Bunch of Fives.

Neil (formerly Tanked Up Taco) at Food For Thought tagged me for this quite some time ago , before we went on holidays. Why five? I don't know, but it reminds me of a restaurant I visited once. It was called Fives and it was at No. 555 in Nicholson Street and its telephone number ended in 5555. Anyone remember it? I think it became Ajay's and then Flor.) Five items in the freezer. 1. Bottles of frozen water. I use them to keep food cold in the Esky when travelling. 2. Two packs of frozen peas. One pack to eat and the other to treat knee and back injuries, as an ice pack. Don't mix them up - the ice pack peas have been defrosted about a thousand times. 3. Stock. What kind? Who knows. I never label anything. I defrosted some fish stock once and it was leek soup. 4. Ants . 5. Empty plastic ice block makers. I keep forgetting to refill them. Most annoying when you want a cold gin and tonic. T. goes right off at me. Five items in my closet. (I suppose this means wardrobe, unles

Sociology lecturers, spatlese lexia and the Patricia Sandwich.

At university parties in the late seventies, there was always Brown Brothers wine - usually White Hermitage and Cabernet Shiraz and usually out of the ten-litre box. I remember the lecturers celebrating the last sociology lecture of 1979 by laying on cubed tasty cheese, sliced salami, olives and Brown Brothers wine. This was at ten in the morning, you understand. Then we had lunch at the Clare Castle in Rathdowne Street. I don’t remember much of the afternoon, but then I don’t remember much sociology either. All this came back to me as we drove through the King Valley and past the Brown Brothers winery at Milawa, on a cold winter morning under a heavy black sky. Although they are based here, the Browns now grow fruit in about seven different regions. It’s a label that is slightly out of favour so I suppose they must export. Why out of favour? I don’t know. Maybe it was the tankloads of spatlese lexia they sold in the eighties. Or maybe it’s the name. Today’s edgy wine labels bear names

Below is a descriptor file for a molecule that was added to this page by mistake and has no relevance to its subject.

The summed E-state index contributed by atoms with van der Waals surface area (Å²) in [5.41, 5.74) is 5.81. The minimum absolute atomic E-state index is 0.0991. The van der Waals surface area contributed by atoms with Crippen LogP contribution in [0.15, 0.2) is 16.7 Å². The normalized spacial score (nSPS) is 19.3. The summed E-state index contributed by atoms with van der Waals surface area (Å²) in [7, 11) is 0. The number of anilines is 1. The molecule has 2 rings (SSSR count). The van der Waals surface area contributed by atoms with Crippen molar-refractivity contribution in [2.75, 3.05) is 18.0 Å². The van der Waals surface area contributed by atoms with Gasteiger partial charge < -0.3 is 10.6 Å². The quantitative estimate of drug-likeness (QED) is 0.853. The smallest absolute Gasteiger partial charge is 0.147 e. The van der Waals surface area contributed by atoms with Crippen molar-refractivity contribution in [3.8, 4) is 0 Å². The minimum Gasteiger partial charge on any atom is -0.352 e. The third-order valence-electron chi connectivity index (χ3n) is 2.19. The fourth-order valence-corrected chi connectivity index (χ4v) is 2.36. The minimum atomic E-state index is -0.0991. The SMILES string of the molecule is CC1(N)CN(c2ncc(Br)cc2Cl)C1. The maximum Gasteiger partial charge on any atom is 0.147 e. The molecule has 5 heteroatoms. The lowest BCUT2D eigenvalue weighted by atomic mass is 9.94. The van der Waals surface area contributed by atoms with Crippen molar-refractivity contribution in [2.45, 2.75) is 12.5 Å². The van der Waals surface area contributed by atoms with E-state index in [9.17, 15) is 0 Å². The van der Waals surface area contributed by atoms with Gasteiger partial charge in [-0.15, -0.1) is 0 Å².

Cold night in Bright.

The outside temperature was down to about two degrees by seven o'clock. We left our apartment, coated and hatted and scarved, to walk a hundred metres under a black moonless sky to Sasha’s Restaurant and Bar, which took all of a minute. Once inside, we removed our coats and hats and scarves and hung them on the rack, which probably took two minutes. Then we sat down and read the menu. Sasha is Czech and specialises in his homeland's cuisine. I chose the roasted pork knuckle 'Prague-style' with potato pikelets, red cabbage and horseradish. The 'knuckle' was about the size of a lamb shank and the meat had been roasted so long it almost melted on the fork. The potato pikelets were lightly fried and infused with spices and flecked with bacon. The whole thing was on a bed of glorious mash over which flowed, like the river Vltava, delicious smoky-roasty juices. I just about stood and applauded when the waiter came to take the plate away but I was able to restrain myse

Afternoon tea in Bright.

We wound our way back down the State of New South Wales through pretty towns like Cootamundra and Young (cherry capital of Australia) and ugly ones like Albury-Wodonga and then we were back in Victoria and we turned towards the high country and stopped in Bright and stayed there for three days. Bright is a ideal name for a place to stay in the middle of the coldest winter for forty years. Nestled among forest deep in the foothills of the Australian Alps, it is the prettiest town in Australia, maybe the world. Summer’s green turns to stunning reds, yellows and oranges during autumn and this is when most people visit, but it is starkly beautiful in winter as well with pale sunlight filtering through the tracery of bare trees. In the early afternoon, I went for a long walk with William in his stroller (the three-wheeled jogging type, easy to negotiate), while T. rested; and we went up the steep hills at the back of the town where the streets switch back and forth and found ourselves almos

Signs, bushrangers, authors and coffee.

There is a Colonial Motor Inn in every town in Australia. There must be a law about it. * Pack lunch before travelling and you'll find heaps of places you would like to have eaten at. On the other hand, take no food and you'll find nothing worth eating along the way. That happened several times. In Grenfell, southern New South Wales, we ate a huge picnic lunch in the sunshine and then walked down the main street only to find a cafe with the most amazing array of food. Special of the day was mulligatawny soup with spicy bread and the cake display was awesome. We could only manage coffee. Next time we'll stop for lunch. * More than several towns claim that Ned Kelly, Ben Hall, Dan Morgan and other notorious bushrangers slept there. How would they know? Wouldn't bushrangers with a price on their head choose to hide out in the bush somewhere overnight for fear of capture? Obviously not, they clearly rode their horses up to the local Flag Inn and booked in. * Likewise, accor